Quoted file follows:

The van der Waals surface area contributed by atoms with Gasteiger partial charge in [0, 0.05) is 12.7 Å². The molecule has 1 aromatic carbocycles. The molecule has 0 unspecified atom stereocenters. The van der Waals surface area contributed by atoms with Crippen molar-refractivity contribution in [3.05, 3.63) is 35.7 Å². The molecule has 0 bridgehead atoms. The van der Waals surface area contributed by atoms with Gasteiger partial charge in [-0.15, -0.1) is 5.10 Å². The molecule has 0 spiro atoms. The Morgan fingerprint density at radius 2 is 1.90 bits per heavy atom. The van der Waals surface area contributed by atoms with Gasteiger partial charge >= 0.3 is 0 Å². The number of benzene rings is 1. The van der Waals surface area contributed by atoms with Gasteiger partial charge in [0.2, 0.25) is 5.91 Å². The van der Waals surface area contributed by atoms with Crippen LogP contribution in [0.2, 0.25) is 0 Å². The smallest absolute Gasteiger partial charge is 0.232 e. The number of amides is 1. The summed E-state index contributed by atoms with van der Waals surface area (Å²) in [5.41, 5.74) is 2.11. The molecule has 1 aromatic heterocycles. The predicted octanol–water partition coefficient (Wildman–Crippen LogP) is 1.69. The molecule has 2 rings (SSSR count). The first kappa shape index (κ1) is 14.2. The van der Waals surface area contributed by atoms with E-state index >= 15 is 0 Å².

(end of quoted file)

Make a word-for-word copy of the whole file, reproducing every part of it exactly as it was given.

The van der Waals surface area contributed by atoms with Gasteiger partial charge in [0, 0.05) is 12.7 Å². The molecule has 1 aromatic carbocycles. The molecule has 0 unspecified atom stereocenters. The van der Waals surface area contributed by atoms with Crippen molar-refractivity contribution in [3.05, 3.63) is 35.7 Å². The molecule has 0 bridgehead atoms. The van der Waals surface area contributed by atoms with Gasteiger partial charge in [-0.15, -0.1) is 5.10 Å². The molecule has 0 spiro atoms. The Morgan fingerprint density at radius 2 is 1.90 bits per heavy atom. The van der Waals surface area contributed by atoms with Gasteiger partial charge >= 0.3 is 0 Å². The number of benzene rings is 1. The van der Waals surface area contributed by atoms with Gasteiger partial charge in [0.2, 0.25) is 5.91 Å². The van der Waals surface area contributed by atoms with Crippen LogP contribution in [0.2, 0.25) is 0 Å². The smallest absolute Gasteiger partial charge is 0.232 e. The number of amides is 1. The summed E-state index contributed by atoms with van der Waals surface area (Å²) in [5.41, 5.74) is 2.11. The molecule has 1 aromatic heterocycles. The predicted octanol–water partition coefficient (Wildman–Crippen LogP) is 1.69. The molecule has 2 rings (SSSR count). The first kappa shape index (κ1) is 14.2. The van der Waals surface area contributed by atoms with E-state index >= 15 is 0 Å².